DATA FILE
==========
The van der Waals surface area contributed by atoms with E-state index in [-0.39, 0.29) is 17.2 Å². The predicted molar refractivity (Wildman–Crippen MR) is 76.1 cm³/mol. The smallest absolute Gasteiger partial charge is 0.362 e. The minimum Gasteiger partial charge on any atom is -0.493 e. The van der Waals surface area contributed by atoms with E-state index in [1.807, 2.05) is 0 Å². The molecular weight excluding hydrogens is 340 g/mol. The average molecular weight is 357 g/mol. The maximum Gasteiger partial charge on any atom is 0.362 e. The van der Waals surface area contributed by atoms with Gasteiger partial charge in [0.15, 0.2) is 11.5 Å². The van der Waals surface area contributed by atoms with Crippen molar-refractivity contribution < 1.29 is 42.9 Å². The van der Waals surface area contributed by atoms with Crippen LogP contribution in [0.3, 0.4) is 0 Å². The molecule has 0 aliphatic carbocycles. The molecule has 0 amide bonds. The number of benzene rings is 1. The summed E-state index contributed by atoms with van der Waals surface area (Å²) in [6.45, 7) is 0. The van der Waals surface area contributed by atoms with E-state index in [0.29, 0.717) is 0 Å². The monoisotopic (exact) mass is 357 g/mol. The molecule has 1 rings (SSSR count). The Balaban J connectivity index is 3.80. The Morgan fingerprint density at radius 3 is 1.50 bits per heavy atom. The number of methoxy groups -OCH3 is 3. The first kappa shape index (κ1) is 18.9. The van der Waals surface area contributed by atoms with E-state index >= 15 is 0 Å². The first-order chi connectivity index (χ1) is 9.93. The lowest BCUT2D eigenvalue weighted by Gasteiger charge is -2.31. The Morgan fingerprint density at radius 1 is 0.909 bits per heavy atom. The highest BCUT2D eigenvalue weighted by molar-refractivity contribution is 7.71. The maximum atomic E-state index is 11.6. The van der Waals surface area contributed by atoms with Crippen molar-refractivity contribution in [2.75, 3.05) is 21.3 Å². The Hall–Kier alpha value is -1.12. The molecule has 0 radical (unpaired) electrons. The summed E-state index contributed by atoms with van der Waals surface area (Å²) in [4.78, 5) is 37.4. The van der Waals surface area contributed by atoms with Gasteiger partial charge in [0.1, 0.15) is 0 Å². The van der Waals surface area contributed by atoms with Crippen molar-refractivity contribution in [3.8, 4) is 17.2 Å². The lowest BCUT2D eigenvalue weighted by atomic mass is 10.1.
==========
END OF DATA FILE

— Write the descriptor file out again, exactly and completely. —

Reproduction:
The van der Waals surface area contributed by atoms with E-state index in [-0.39, 0.29) is 17.2 Å². The predicted molar refractivity (Wildman–Crippen MR) is 76.1 cm³/mol. The smallest absolute Gasteiger partial charge is 0.362 e. The minimum Gasteiger partial charge on any atom is -0.493 e. The van der Waals surface area contributed by atoms with E-state index in [1.807, 2.05) is 0 Å². The molecular weight excluding hydrogens is 340 g/mol. The average molecular weight is 357 g/mol. The maximum Gasteiger partial charge on any atom is 0.362 e. The van der Waals surface area contributed by atoms with Gasteiger partial charge in [0.15, 0.2) is 11.5 Å². The van der Waals surface area contributed by atoms with Crippen molar-refractivity contribution < 1.29 is 42.9 Å². The van der Waals surface area contributed by atoms with Crippen LogP contribution in [0.3, 0.4) is 0 Å². The molecule has 0 aliphatic carbocycles. The molecule has 0 amide bonds. The number of benzene rings is 1. The summed E-state index contributed by atoms with van der Waals surface area (Å²) in [6.45, 7) is 0. The van der Waals surface area contributed by atoms with E-state index in [0.29, 0.717) is 0 Å². The monoisotopic (exact) mass is 357 g/mol. The molecule has 1 rings (SSSR count). The Balaban J connectivity index is 3.80. The Morgan fingerprint density at radius 3 is 1.50 bits per heavy atom. The number of methoxy groups -OCH3 is 3. The first kappa shape index (κ1) is 18.9. The van der Waals surface area contributed by atoms with E-state index >= 15 is 0 Å². The first-order chi connectivity index (χ1) is 9.93. The lowest BCUT2D eigenvalue weighted by Gasteiger charge is -2.31. The Morgan fingerprint density at radius 1 is 0.909 bits per heavy atom. The highest BCUT2D eigenvalue weighted by molar-refractivity contribution is 7.71. The maximum atomic E-state index is 11.6. The van der Waals surface area contributed by atoms with Crippen molar-refractivity contribution in [2.75, 3.05) is 21.3 Å². The Hall–Kier alpha value is -1.12. The molecule has 0 radical (unpaired) electrons. The summed E-state index contributed by atoms with van der Waals surface area (Å²) in [4.78, 5) is 37.4. The van der Waals surface area contributed by atoms with Gasteiger partial charge in [0.1, 0.15) is 0 Å². The van der Waals surface area contributed by atoms with Crippen molar-refractivity contribution in [3.8, 4) is 17.2 Å². The lowest BCUT2D eigenvalue weighted by atomic mass is 10.1.